What Is Capital Stock?
The capital stock is the total share capital (including equity capital and preference capital) that a company has issued. It is a means of raising funds for the company to meet its various business goals. The same can be found in the balance sheet in the “shareholder’s equity column.”
This refers to the amount that the entity can raise from investors. It is a very important component of the financial structure used as a source of funding for its investments, expansion, and growth. As per the corporate charter, the company is authorized to issue this amount to shareholders. It denotes the maximum amount of outstanding share capital of the entity.
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Capital Stock Explained
The capital stock of a company typically refers to all categories of stock that the entity can issue to the investors and use the funds raised for investment, development and growth. It includes preferred and common stocks and is issued upto the level authorized by the company charter. The shares are then subscribed by investors and the amount gets listed in the company’s balance sheet.
It is a very good method for companies to raise funds without incurring any amount of debt. The investors who subscribe to the share capital expect the return in either dividends or appreciation of stock prices. This is possible only if the company can utilize its capital stock in a productive manner, leading to useful and productive investment of those funds.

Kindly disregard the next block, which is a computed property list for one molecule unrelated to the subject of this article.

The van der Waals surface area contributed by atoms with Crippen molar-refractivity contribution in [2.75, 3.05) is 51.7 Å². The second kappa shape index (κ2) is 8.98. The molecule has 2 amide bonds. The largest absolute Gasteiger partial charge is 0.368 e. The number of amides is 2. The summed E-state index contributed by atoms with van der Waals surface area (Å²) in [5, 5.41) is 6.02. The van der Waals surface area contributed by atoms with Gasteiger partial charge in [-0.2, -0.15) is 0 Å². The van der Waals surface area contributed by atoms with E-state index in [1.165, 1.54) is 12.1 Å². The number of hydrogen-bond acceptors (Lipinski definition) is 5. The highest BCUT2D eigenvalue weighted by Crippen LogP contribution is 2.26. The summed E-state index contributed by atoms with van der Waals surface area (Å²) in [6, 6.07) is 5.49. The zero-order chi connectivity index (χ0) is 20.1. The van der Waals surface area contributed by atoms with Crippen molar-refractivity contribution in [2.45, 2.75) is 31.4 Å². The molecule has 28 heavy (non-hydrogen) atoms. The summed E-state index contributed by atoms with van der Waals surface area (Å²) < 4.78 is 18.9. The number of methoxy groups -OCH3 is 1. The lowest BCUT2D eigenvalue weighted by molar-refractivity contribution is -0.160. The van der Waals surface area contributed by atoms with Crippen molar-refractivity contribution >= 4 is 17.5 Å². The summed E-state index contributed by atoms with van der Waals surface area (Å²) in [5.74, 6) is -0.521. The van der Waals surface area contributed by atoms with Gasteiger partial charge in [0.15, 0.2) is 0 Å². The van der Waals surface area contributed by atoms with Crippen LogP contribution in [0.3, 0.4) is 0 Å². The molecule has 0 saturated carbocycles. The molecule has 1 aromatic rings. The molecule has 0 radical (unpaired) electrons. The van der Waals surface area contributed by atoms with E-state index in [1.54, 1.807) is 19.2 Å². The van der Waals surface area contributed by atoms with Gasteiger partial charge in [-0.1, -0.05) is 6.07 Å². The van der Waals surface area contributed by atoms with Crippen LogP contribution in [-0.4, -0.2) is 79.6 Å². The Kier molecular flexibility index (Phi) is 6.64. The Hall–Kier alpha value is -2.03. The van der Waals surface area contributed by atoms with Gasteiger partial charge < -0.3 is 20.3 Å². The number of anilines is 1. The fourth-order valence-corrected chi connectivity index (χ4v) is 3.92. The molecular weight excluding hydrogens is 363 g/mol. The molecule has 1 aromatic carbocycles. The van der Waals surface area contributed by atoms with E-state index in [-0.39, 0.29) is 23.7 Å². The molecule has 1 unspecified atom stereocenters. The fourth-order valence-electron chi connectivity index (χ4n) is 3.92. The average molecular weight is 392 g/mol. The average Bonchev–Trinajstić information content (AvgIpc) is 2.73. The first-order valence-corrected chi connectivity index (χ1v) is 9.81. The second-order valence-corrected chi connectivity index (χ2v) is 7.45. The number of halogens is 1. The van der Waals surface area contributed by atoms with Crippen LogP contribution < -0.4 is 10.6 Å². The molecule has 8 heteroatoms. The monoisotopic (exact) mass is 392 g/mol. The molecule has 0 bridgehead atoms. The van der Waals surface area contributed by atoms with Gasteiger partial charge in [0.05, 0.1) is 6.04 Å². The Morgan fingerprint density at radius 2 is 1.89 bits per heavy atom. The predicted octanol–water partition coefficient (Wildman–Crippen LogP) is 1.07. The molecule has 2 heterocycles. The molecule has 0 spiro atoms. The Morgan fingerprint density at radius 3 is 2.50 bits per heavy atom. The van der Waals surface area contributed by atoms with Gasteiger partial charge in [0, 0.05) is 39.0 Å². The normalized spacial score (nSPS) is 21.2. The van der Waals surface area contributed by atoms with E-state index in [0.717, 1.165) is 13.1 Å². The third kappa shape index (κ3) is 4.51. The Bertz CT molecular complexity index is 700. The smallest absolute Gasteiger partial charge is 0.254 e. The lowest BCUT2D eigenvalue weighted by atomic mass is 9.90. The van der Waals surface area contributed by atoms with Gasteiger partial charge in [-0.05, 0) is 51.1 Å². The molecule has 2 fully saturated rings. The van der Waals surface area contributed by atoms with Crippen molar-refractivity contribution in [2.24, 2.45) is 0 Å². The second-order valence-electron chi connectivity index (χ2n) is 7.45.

If the management can identify profitable opportunities for using the capital raised through authorized capital stock and efficiently run its operations, the business will run profitably and generate enough return to pay back its shareholders in the form of dividends or price appreciation.
Even though this method ensures that the company can keep its debt burden under control and reduce the amount of money flowing out in the form of interest against loans, the fact that this process dilutes management control is also true.
However, the firm capital stock represents the ownership of shareholders in the capital of the company. It is the residual interest in the assets after deducting the value of its liabilities. This capital can increase or decrease based on certain corporate actions, like issue of new shares, buyback of stocks, etc, which influence the share capital and thus, the overall financial structure, affecting shareholder’s ownership.
It can be divided into the following types:
- Authorized = The authorized capital stock represents the maximum share capitalShare CapitalShare capital refers to the funds raised by an organization by issuing the company's initial public offerings, common shares or preference stocks to the public. It appears as the owner's or shareholders' equity on the corporate balance sheet's liability side. a company can issue, as mentioned in its legal charter. It can be altered by changing its legal charter after following prescribed procedures.